Poulomi Basu is an Indian transmedia artist and period activist globally known for championing the rights of women. Basu addresses the injustices of menstrual exile, the intricacies of misogyny and the normalization of violence against marginalized women. Another element often incorporated into Basu’s work is conversations about environmental justice, with particular emphasis placed on how climate justice cannot truly emerge without racial justice, for it is the Indigenous, Black and Brown bodies of colour located in the most impoverished regions of the world, that bear the brunt of climate change.
Drawing her inspiration from documentary, dystopian and science-fiction filmic genres, magic realism and ecological feminism, Basu creates photo series and immersive installations that facilitate the transcendence of oppression through empathy, emotivity and the intimacies of womanhood.
“The tropes of science fiction allow for the reimagining of reality; of creating an exterior world that is comprised of elements that are normally interior. In this way the dystopian landscape becomes a metaphor for my vulnerabilities. The landscape as trauma”, says Basu in an interview with Lightwork, when explaining her use of fantasy to universalize her interior world and relay her abstract thoughts to an audience.
Basu’s most renowned work, Blood Speaks: A Ritual of Exile (2013-), is an ongoing multimedia social justice project centered on the Nepalese practice of “chaupadi”, that exiles women to remote small huts, referred to as “chau goths”, during menstruation and after childbirth. During their menstrual isolation, women are often at high risk of being sexually assualted, bitten by snakes or exposed to carbon-monoxide poisoing that are caused by fires that are built within these chau goths that lack proper ventilation. Strict adherence to chaupadi entails that menstruating women are forbidden to enter the home, touch fruit trees, collect water, look at the sun, drink dairy products and are barred from any interactions with livestock and men.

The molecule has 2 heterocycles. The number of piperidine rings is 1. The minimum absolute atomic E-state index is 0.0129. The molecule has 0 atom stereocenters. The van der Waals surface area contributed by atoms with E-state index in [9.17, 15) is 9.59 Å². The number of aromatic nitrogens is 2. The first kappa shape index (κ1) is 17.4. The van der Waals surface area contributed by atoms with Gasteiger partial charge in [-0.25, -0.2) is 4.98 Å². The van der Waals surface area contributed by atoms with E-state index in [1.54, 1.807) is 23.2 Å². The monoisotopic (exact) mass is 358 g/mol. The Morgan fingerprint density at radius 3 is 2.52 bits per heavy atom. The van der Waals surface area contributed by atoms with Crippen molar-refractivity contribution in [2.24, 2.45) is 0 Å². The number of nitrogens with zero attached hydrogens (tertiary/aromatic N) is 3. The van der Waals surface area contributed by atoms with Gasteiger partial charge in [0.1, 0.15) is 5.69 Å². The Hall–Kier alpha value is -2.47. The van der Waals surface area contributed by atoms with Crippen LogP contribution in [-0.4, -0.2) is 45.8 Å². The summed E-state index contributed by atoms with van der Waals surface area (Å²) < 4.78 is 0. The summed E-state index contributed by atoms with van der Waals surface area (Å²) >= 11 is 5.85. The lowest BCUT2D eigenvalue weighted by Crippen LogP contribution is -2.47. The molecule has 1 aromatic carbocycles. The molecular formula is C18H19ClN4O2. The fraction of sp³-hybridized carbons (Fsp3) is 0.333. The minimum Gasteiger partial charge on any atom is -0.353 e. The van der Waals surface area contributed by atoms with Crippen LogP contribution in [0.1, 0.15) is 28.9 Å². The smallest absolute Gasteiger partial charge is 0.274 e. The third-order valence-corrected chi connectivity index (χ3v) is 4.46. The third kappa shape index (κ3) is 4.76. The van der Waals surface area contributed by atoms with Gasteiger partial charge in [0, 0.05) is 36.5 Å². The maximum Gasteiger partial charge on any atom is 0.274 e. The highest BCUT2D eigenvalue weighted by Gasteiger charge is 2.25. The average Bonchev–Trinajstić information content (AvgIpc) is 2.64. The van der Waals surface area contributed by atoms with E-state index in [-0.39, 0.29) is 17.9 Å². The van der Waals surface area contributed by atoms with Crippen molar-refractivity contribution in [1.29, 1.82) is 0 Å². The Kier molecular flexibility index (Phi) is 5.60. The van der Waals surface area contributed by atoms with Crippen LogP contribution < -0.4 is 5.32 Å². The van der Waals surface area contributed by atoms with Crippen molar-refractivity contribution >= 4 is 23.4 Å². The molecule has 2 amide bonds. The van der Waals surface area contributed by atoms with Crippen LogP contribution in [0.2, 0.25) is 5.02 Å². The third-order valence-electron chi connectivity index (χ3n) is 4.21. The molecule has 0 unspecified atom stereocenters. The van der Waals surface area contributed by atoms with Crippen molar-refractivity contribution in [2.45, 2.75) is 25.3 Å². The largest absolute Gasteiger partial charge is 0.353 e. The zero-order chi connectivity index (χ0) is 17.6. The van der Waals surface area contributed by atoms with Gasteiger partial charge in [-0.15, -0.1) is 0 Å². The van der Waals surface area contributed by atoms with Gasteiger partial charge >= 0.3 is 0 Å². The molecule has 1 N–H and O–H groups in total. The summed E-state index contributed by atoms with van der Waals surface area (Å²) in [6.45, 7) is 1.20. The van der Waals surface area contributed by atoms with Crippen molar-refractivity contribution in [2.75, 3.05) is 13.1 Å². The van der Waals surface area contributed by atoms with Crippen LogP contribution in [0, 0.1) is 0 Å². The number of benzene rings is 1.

Quite common in the rural regions of Western Nepal, the custom is part of a Hindu tradition dating back centuries and interrelates with issues of child brides, child widows, dowry deaths, abortion and women subjected to life in prison for killing their abusive husbands.
Born from superstition, the source of “chaupadi” can be traced to the curse of Indra that ensued after executing his guru, Vishvarupa. In ArtReview, Basu explains that “to alleviate his curse, Indra (the king of heaven) distributed it among four entities: the land, the trees, the rivers and women. In women, it was said to manifest as the menstrual cycle, with the blood releasing the sin and therefore rendering the women and everything they touch or come into contact with impure. Another form of the ‘untouchability’ that characterizes India’s pernicious caste system.”